Monday, August 29, 2011

Here in New Mexico

This trip has turned into an adventure already. The battery in the van suddenly died at the Winslow truck stop. Changing out the battery in the van can be a trial because of the small space and the contempt the hold down has for socket wrenches. But eventually it was done, and I was on my way again. Batteries, I've found, have an annoying tendency to give out completely, suddenly, and without any warning at all, and almost always long before their supposed expiration date. Luckily I was at a truck stop, AAA was close by, and apart from getting stuck in the middle of the parking lot, blocking egress to the giant Land Yachts that fill up there, and apart from the annoyance and expense, all was well.

It was raining heavily in New Mexico, pouring just east of the Continental Divide, with periodic squalls the rest of the way. There was a wonderful rainbow as I neared my destination -- about two hours later than I had expected to arrive. The rainbow situation around here can be extraordinary (they say, "Stay for the Sunsets," and they're often spectacular as all heck, but the rainbows are amazing.) This one was an almost 2/3rds arc, bright, double, in the east. I've seen them in the north do a complete arc several times, and often there will be brilliantly colored "spots" I call them; they aren't rainbows or even partial ones, they are just multi-colored spots against the clouds, seeming to hang there or to travel with you.

Then at night there are the stars. If the sky is clear, the night sky is lit up with multitudes of stars all the way to the horizon. The Milky Way is brilliant, it's easy to pick out globular clusters, and it can be difficult to locate constellations because there are so many additional stars and clusters and galaxies to contend with. The view through binoculars or a telescope is knockout. We went to a star party at Chaco Canyon a few years ago that made the local skies in the East Mountains seem dull and tame by comparison. Yet you see nothing like this kind of night-sky anywhere in California, even in rural areas, unless you're very high up in the Sierras, lost in the Mojave or somewhere on the backside of the mountains.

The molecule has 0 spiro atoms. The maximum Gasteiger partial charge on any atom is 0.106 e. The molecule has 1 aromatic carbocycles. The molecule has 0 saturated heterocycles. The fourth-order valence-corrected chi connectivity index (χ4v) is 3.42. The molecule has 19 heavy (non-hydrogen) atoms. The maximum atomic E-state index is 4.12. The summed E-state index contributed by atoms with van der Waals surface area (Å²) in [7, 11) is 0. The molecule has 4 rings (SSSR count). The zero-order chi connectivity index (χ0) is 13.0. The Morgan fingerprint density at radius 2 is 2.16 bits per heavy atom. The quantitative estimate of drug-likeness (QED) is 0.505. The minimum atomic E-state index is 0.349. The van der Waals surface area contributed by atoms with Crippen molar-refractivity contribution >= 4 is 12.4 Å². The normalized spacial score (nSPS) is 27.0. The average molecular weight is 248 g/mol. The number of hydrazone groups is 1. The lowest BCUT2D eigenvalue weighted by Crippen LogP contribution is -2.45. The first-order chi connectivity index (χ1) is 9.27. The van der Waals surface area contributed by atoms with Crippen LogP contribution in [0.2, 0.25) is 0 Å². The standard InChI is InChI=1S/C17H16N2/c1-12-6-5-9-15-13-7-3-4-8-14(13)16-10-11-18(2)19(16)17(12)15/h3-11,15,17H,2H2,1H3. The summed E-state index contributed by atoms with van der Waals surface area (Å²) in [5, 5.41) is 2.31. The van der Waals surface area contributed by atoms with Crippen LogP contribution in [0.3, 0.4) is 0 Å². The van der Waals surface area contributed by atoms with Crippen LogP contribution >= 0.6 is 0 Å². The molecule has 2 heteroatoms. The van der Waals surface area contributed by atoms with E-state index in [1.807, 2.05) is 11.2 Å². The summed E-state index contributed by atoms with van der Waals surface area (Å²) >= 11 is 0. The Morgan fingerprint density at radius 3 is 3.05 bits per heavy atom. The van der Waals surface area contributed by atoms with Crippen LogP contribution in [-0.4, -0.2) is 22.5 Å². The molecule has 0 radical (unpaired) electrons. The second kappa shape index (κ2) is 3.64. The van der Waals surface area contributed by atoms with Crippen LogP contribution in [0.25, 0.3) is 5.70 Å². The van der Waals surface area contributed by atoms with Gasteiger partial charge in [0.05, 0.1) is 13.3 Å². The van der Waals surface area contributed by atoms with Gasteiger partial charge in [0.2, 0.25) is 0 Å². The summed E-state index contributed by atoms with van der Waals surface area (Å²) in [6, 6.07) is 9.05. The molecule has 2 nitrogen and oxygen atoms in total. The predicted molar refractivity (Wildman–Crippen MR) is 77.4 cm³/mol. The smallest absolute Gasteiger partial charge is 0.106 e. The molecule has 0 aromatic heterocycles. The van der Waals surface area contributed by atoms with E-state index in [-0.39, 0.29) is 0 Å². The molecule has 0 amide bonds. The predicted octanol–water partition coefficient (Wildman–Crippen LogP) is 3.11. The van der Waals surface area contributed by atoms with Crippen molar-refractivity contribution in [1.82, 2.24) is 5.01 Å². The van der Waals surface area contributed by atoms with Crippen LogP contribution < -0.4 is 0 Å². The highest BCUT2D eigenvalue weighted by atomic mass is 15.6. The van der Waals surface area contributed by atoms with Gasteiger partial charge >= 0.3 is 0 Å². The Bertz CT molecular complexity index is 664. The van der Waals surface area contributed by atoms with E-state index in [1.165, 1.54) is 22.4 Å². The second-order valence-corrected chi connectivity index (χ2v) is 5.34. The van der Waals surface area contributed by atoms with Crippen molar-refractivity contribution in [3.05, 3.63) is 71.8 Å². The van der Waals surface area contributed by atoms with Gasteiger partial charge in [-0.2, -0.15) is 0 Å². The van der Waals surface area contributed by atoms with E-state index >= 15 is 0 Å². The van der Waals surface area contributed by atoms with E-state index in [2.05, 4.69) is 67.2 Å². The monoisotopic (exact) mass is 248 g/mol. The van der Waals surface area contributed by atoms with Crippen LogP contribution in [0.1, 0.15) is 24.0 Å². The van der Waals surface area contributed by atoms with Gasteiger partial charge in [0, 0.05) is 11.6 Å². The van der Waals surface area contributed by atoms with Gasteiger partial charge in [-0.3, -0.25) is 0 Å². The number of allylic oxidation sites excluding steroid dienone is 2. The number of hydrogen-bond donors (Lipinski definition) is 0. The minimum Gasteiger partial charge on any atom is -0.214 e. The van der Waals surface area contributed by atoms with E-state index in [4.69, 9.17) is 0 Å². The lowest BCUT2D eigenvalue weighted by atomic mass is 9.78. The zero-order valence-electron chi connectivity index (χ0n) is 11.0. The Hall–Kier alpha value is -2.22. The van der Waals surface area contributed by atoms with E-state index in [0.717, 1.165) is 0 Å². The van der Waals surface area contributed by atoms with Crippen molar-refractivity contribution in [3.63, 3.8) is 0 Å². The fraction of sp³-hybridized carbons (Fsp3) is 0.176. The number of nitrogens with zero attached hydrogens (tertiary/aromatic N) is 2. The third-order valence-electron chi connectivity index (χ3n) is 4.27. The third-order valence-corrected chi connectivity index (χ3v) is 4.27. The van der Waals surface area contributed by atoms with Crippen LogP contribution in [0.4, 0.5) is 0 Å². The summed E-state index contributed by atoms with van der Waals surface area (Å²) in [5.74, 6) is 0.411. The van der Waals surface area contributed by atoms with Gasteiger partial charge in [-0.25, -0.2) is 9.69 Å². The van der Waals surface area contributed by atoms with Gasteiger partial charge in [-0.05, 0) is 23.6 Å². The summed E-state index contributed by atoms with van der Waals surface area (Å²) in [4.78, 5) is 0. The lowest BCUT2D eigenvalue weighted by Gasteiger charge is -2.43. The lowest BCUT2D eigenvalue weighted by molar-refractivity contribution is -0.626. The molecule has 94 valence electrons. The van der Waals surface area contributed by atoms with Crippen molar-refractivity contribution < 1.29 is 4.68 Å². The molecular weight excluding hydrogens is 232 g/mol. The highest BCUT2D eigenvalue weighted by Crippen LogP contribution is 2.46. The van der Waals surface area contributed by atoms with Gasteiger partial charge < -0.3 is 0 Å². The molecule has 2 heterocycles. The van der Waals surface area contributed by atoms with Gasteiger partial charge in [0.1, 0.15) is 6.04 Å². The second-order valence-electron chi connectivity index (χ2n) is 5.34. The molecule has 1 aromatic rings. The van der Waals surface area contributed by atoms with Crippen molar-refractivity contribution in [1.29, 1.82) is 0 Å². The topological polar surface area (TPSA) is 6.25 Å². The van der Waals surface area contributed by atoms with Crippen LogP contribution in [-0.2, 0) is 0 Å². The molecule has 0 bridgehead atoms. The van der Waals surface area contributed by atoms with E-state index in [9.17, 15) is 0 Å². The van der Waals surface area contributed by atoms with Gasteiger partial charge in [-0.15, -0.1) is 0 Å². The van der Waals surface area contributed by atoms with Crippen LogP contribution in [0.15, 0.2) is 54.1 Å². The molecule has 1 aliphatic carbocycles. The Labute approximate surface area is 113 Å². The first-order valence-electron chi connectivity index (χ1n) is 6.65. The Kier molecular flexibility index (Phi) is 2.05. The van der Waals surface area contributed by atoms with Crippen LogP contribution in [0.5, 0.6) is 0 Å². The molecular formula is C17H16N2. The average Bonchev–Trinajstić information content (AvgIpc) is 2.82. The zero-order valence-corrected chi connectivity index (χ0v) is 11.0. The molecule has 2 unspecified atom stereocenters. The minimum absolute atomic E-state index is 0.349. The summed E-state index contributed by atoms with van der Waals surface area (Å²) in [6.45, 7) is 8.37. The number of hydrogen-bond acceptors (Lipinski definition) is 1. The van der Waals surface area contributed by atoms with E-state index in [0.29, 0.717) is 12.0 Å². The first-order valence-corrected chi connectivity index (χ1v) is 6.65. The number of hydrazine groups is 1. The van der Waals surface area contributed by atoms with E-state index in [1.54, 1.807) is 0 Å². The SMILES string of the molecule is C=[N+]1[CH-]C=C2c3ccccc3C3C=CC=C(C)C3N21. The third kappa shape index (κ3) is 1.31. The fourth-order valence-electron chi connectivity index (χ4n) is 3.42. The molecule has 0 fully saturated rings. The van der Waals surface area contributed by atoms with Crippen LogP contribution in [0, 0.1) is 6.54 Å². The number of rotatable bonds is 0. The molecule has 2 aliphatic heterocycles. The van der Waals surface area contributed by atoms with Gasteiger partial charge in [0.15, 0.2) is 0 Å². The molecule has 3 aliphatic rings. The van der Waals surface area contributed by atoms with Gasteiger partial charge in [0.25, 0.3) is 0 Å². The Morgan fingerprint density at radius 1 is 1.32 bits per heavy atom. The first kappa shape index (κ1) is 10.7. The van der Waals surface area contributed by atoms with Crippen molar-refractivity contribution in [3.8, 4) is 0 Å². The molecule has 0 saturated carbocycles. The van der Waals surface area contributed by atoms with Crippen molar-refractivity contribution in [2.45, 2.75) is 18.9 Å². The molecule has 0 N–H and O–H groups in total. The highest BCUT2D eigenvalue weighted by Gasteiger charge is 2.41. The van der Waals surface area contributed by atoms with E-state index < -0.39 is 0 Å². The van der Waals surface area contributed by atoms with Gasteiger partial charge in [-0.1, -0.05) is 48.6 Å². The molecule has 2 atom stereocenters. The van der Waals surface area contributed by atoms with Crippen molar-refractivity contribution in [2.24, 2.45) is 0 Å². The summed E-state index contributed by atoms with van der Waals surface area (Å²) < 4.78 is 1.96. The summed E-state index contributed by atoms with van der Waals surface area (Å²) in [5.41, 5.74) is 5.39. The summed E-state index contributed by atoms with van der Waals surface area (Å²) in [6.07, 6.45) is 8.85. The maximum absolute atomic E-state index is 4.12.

The only other place I've seen this combination of celestial phenomena was Florida, surprisingly enough, or maybe not. I think it was in Florida that I actually first saw the Milky Way on a beach one night and knew what it was. Like here, we'd sometimes go out and applaud the sunsets. And of course the cloud formations, the rain and the rainbows, and the brilliant blue of the sky all have their evocations in both Florida and New Mexico. I'm sure there are other places where the sky spectacle is as extraordinary, but these are the two I'm most familiar with!

I've posted the picture above before. It was taken along the route I travel up to Santa Fe. It's a beautiful and rather calming drive on an almost deserted highway. It is forty five minutes direct to the Plaza. With little or no other traffic to contend with until you get to the outskirts of Santa Fe itself, it seems to take no time at all. I've seen herds of pronghorn along the way, something that is not all that common in most of New Mexico (or anywhere else for that matter.)

There's much to do while I'm here. Many projects got sidelined when I was here in June because of the heat -- much hotter than is usual in the area, at least in my experience. Forecast says not so hot while I am here this time (not much over 90) but there will be thundershowers. There's been some rain here, obviously, but not as much as I expected, and things are still pretty dry. It's not as bad as Texas, but this part of NM is still in drought.

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